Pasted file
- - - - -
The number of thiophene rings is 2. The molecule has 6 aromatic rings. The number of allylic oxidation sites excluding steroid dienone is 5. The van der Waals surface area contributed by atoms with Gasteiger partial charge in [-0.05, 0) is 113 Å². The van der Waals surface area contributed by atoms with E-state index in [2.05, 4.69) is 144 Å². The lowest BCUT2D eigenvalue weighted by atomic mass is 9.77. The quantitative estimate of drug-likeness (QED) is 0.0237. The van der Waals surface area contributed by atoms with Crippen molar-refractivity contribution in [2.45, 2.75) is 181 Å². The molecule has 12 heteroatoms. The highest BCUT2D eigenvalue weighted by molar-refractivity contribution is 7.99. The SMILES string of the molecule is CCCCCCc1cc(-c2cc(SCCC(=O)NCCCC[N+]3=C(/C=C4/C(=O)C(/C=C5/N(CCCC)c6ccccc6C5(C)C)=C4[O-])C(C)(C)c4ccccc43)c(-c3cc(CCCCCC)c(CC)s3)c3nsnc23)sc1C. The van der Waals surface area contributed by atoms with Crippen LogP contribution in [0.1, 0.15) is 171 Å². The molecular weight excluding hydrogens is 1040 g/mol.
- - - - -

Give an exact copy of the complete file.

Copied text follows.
The number of thiophene rings is 2. The molecule has 6 aromatic rings. The number of allylic oxidation sites excluding steroid dienone is 5. The van der Waals surface area contributed by atoms with Gasteiger partial charge in [-0.05, 0) is 113 Å². The van der Waals surface area contributed by atoms with E-state index in [2.05, 4.69) is 144 Å². The lowest BCUT2D eigenvalue weighted by atomic mass is 9.77. The quantitative estimate of drug-likeness (QED) is 0.0237. The van der Waals surface area contributed by atoms with Crippen molar-refractivity contribution in [2.45, 2.75) is 181 Å². The molecule has 12 heteroatoms. The highest BCUT2D eigenvalue weighted by molar-refractivity contribution is 7.99. The SMILES string of the molecule is CCCCCCc1cc(-c2cc(SCCC(=O)NCCCC[N+]3=C(/C=C4/C(=O)C(/C=C5/N(CCCC)c6ccccc6C5(C)C)=C4[O-])C(C)(C)c4ccccc43)c(-c3cc(CCCCCC)c(CC)s3)c3nsnc23)sc1C. The van der Waals surface area contributed by atoms with Crippen LogP contribution in [0.1, 0.15) is 171 Å². The molecular weight excluding hydrogens is 1040 g/mol.